Advent Reflections from a Young Married Man: The Skill

“In the coming weeks, I will post seventeen short Advent reflections on the Song of Songs from a young man learning to be a lover and a husband, who at the same time struggles to plant his worth as the beloved Bride of Christ.  My guiding question:

How does the birth of God’s Son transform the broken projects of struggling lovers into aspirations for soul mating?

Click here to read the general introduction:

5B       Song of Songs 5.9-16                   His Glory as the Son

9. What is your beloved more than another beloved, O fairest among women?  What is your beloved more than another beloved, that you thus adjure us?  10. My beloved is all radiant and ruddy, distinguished among ten thousand.  11. His head is the finest gold; his locks are wavy, black as a raven.  12. His eyes are like doves beside springs of water, bathed in milk, fitly set.  13.  His cheeks are like beds of spices, yielding fragrance. His lips are lilies, distilling liquid myrrh.  14. His arms are rounded gold, set with jewels.  His body is ivory work, encrusted with sapphires. 15.  His legs are alabaster columns, set upon bases of gold.  His appearance is like Lebanon, choice as the cedars.  16.  His speech is most sweet, and he is altogether desirable.  This is my beloved and this is my friend, O daughters of Jerusalem.

As years pass, a haunting voice enters into the midst of our bonds, “your love is dull.  Is there not another who might better fulfill your desires?” I suppose this is what might have been said about the baby Jesus come to his day of dedication, “what child is this more than another?”  We try our best to defend our bonds and faith from the voice, yet it creeps in a million ways.  Advent reminds us that to fulfill our greatest desires for love, we must learn the skill of appreciation and beholding beauty veiled among the mundane.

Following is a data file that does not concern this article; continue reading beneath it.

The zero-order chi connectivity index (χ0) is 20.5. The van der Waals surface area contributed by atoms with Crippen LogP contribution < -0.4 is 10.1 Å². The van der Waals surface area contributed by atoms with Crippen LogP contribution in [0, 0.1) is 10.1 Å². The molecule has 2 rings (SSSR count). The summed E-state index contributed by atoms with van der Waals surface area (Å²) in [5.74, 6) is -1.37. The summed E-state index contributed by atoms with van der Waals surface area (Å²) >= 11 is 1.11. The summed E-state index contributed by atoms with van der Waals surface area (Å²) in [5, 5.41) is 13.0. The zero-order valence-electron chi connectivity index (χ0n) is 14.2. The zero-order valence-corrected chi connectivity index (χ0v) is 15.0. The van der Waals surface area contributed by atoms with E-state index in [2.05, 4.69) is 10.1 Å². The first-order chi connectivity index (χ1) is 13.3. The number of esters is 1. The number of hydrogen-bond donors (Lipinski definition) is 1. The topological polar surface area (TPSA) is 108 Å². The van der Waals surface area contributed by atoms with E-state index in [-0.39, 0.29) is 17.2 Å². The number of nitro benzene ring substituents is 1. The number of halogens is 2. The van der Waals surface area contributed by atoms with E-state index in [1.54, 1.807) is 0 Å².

There was once a woman, who beheld the glory of hidden baby. She had waited her whole life to meet Him, her divine soul mate. 84 years, in fact.  She found none on earth.

So she endured her whole life in anticipation.  Though she was not married, she exhibited the Skill.  Day after long day, she looked longingly to heaven for love.  It must have not been easy.  Her fulfillment must have come after long years of struggle and a haunting voice, “your love is dull.  You sit in a temple all day.  You have done it for 84 years.  Is there not another who might make your life more worth living?” When we get convinced that our life is ordinary, we loose the spiritual muscles that help us to really see our beloved.

Yet she waited until the day when her lips could testify to redemption.  It was a redemption that would stretch far beyond the nation.  It would reach into each human heart and each lover’s relationship and pave a way that two should reach that most sublime of states: simultaneously beloved and friend.

And, Anna’s story teaches us married men two most essential lessons: 1. We must not struggle against the voice that tempts our mate’s imagination.  We are after all dull in many ways.  Yet beneath jars of clay rests glory. We are all a man distinguished among tens of thousands.   2.  But we are not the ones that must reveal our glory.  That is another’s job.  For married men, we must not spend life proving ourselves to the world; we must give that job in trust to our women.  If the glory is there (and there it is), she will unveil it in due time for all who would have eyes to see.